|What secrets lie inside?|
Well, I'm at the American Thoracic Society (ATS) meeting in San Diego right now, and it certainly does feel like people - everyone - is trying to sell me something. From the giant industry sponsored banners, to the emblazoned tote bags, to the bags of propaganda left at my hotel room door every morning, to the exhibitor hall filled with every manner of new and fancy gadgets (but closed to cameras), to the investigators themselves, everybody is trying to convince me to buy (or prescribe) something. Especially ideas. Investigators have a promotional interest in their ideas. And they want you and me to buy into their ideas. I have become convinced that investigators without industry ties (that dying breed) are just about as susceptible to sell side bias as those with industry ties. Indeed, I have also noted that the potential consumer of many of the ideas himself seems biased - he wants things to work, too, and he has a ready explanation for why some ideas didn't pan out in the data (see below). It's like an epidemic of scientific Stockholm Syndrome.
The first session I attended was a synopsis of the SAILS trial by the ARDSnet investigators, testing whether use of a statin, rosuvastatin, in patients with sepsis-incited lung injury would influence 60 day mortality. The basis of this trial was formed by observational associations that patients on statins had better outcomes in this, that, and the other thing, including sepsis. If you are not already aware of the results, guess whether rosuvastatin was beneficial in this study.
You are correct, it was not, and there was not even a signal indicating an underlying trend towards benefit. The scientific Stockholm Syndrome was apparent in many of the questions from the audience: "What if you had used a different statin?" "What if you had used a higher dose?" "What if you had selected a different population/subset, etc?" I have to apologize that I've grown impatient with this post-hoc nitpicking. The fact is that if you design a very solid trial like the ARDSnet did, and it fails without signal, the simplest explanation prevails: statins are not beneficial in ARDS. Period.
Alan Morris made some comments to a question I posed asking whether the failure of all of the ARDSnet trials save for ARMA to show improvement in the primary outcome can be attributed to feebleness of the hypotheses or intractability of the outcome (mortality), a question that I don't think was really answered. But Alan did say, in relation to protocol driven care, that a social scientist (whose name I forget) said that the decision landscape is characterized by mostly bad decisions. I can extend that basic principle to answer my own question. I'm going to posit that most associations that are found via observational data are not causal associations. That is, the biological landscape is most heavily populated by associations, and tractable causal pathways are much more rare.
So you can also guess whether statins affected outcomes in COPD (no) and whether vitamin D improved outcomes in asthmatics with low vitamin D levels (no). Most associations are not causal.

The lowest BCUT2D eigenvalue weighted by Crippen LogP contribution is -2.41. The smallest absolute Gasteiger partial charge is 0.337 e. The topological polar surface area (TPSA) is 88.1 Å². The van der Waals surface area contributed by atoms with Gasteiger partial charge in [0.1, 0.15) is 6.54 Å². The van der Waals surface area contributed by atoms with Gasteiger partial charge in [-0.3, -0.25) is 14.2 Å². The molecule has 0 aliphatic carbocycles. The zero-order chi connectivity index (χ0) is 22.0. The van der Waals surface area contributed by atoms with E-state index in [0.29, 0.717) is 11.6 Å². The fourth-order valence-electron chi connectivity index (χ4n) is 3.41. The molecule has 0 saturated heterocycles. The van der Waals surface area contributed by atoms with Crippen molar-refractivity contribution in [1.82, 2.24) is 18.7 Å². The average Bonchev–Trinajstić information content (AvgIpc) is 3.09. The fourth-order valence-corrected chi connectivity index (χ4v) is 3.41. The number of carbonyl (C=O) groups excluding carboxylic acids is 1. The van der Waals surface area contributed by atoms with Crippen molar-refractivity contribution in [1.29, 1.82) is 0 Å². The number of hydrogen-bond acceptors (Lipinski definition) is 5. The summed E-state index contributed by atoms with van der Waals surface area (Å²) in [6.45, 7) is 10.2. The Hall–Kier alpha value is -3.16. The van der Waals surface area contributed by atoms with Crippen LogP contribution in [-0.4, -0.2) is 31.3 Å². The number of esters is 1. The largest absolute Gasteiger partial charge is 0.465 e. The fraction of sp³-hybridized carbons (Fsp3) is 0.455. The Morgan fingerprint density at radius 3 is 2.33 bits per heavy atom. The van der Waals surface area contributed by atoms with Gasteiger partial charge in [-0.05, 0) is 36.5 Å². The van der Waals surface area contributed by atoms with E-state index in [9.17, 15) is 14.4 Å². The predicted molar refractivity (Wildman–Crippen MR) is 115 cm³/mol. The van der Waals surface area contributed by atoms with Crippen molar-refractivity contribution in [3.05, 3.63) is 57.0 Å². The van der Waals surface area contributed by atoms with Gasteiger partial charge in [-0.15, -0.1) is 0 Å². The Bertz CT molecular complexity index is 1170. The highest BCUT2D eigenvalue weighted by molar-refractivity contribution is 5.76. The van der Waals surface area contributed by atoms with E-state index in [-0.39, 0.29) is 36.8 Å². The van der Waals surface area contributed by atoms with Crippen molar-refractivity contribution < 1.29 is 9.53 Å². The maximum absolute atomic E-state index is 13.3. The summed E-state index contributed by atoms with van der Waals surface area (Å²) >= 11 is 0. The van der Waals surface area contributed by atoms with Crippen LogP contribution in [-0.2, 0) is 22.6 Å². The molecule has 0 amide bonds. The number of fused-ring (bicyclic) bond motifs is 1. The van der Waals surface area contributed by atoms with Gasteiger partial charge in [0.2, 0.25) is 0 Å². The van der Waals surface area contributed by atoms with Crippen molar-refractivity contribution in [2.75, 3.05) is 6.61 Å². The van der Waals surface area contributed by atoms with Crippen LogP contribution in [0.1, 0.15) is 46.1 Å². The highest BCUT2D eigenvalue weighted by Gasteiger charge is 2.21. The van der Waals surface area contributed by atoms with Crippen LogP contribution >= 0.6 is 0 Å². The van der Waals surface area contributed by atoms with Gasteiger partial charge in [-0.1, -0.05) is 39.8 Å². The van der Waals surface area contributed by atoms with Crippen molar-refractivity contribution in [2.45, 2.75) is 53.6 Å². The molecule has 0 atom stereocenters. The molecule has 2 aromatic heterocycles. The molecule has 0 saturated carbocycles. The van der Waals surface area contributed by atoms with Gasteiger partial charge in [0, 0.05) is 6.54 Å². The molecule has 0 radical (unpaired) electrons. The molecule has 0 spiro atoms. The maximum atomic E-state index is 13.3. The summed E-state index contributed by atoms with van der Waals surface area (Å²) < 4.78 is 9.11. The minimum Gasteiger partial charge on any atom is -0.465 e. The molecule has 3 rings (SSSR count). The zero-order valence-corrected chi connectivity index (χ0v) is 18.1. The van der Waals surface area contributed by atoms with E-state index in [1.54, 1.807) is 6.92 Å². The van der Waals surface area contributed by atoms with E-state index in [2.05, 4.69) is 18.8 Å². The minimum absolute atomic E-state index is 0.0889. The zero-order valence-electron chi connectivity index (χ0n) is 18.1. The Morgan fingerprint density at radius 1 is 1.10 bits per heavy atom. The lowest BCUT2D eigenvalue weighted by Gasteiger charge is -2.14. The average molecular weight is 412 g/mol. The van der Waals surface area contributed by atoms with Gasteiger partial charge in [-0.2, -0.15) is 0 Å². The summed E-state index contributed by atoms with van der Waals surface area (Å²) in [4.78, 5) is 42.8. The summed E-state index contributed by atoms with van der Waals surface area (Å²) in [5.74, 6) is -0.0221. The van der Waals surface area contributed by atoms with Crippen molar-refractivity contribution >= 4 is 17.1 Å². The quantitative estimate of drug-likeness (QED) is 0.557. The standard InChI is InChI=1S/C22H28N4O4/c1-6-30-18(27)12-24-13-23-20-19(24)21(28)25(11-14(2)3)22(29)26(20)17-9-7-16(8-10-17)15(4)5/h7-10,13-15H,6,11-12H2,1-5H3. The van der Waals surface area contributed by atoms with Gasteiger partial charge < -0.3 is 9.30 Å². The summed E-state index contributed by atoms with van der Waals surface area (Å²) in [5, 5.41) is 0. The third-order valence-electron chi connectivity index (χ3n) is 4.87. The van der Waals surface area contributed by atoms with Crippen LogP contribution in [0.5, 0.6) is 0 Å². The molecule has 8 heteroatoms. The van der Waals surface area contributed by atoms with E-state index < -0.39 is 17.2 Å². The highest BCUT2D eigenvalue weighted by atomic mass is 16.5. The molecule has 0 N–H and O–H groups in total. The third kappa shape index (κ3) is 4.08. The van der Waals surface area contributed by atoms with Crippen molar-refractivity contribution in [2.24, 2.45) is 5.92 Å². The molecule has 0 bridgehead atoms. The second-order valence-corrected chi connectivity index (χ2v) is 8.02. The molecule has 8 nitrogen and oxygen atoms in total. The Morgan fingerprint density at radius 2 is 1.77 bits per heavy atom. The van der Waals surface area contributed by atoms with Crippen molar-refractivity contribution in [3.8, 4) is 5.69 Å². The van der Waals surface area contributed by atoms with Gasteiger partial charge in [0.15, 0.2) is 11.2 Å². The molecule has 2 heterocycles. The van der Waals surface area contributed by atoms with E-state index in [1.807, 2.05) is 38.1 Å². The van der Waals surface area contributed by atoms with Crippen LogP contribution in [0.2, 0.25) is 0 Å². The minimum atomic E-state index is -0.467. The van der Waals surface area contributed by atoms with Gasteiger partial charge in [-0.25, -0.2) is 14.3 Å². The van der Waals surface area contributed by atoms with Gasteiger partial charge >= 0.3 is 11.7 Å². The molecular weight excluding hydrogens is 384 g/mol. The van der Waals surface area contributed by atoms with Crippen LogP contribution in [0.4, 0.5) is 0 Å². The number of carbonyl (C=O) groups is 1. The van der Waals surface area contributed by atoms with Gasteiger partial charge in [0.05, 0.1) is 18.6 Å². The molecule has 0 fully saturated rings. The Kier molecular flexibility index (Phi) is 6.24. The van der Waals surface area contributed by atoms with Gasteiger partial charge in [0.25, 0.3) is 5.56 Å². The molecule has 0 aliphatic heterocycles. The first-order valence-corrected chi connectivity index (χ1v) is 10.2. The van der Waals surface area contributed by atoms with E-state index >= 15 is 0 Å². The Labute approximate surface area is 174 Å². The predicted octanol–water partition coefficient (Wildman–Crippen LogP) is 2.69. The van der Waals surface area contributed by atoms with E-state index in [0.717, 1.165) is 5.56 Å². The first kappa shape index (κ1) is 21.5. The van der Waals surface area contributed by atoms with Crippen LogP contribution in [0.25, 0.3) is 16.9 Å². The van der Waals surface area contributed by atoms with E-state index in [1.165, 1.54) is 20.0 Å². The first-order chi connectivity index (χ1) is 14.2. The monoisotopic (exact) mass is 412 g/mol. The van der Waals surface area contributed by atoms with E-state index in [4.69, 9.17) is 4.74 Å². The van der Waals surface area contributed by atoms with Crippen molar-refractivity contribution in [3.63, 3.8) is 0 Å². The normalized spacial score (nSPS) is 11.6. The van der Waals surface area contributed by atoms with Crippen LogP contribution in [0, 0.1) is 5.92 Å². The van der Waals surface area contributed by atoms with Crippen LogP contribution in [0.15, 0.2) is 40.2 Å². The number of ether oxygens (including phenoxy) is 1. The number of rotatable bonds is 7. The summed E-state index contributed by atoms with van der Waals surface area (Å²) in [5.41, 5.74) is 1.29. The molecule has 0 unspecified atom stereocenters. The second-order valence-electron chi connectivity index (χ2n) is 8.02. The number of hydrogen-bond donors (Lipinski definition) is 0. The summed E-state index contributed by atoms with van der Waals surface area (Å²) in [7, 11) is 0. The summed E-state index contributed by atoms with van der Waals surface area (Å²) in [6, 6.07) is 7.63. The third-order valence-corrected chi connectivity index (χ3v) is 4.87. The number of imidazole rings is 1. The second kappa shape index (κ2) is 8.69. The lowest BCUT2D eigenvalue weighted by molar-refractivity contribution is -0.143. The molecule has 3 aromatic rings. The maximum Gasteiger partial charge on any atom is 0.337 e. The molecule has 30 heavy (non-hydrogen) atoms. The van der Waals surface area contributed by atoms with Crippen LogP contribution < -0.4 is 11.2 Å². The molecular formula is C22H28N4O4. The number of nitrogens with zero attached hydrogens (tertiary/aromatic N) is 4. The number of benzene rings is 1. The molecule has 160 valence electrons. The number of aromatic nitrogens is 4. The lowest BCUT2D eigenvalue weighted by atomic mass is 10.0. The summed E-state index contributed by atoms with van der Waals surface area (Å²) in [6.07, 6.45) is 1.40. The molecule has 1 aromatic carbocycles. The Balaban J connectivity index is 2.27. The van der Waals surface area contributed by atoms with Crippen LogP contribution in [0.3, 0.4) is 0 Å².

Perhaps the most interesting thing so far to come out of ATS was last night's online first NEJM publications relating to treatments for idiopathic pulmonary fibrosis (IPF). I will start by saying that I have a strong negative prior probability estimate that anything is going to work in this disease which is characterized by runaway inflammation and fibrosis. But I sat back and read the three trials to see if my mind could be changed. And I have to admit that there's something there. In the ASCEND trial of pirfenidone in IPF the data showed a reduction in decline of FVC of about 200 cc. In the IMPULSIS trials of nintedanib, a reduction in FVC decline of about 100 cc was found in each trial. And in the IPF Clinical Research Network trial of n-acetylcysteine (NAC), absolutely no difference in the rate of FVC decline was found. Without this last trial, I would have been tempted to suggest that unmasking of study assignment by side effects may have contributed to the results via effort dependence of the FVC measurements. The NAC trial is reassuring that that was not the case.
While I was pleasantly surprised by the findings, I forced myself to step away from the punch bowl and reflect disinterestedly on their interpretation and implications. First, there seems to be agreement among the investigators that FVC decline is the best outcome for these studies and I'm pleased to see this outcome used consistently - it allows the studies to be analyzed in aggregate much more easily. The investigators do measure other variables, but the results of those secondary outcomes are inconsistent and I'm inclined to dismiss them as preliminary, particularly because of obvious cheery-picking in the ASCEND trial which had a hired gun medical ghost writer on the writing team. (The reasons for that deserve some explaining.) Second, while it is strongly correlated with clinical outcomes, the rate of change of FVC remains, after all, a surrogate endpoint, like cholesterol, blood sugar, PaO2, etc. Third, the studies lasted just 52 weeks - I think it's imperative that we do longer term studies with clinical endpoints. But if we (the FDA as our representative) approve these medications before such studies are conducted, what patients will allow us to randomized them to placebo in subsequent trials? The cautionary tale was told by several decades of hurting patients with steroids and immunosuppresives. The feeling of compulsion to "do something" for this desperate illness should not serve as a substitute for measured evaluation of the things we propose doing.
But it may be too late. The article reporting the trials' findings in the NYT today is already among the 15 most emailed articles. The sell side has already erected their banners, and the buy side can't get their orders in fast enough.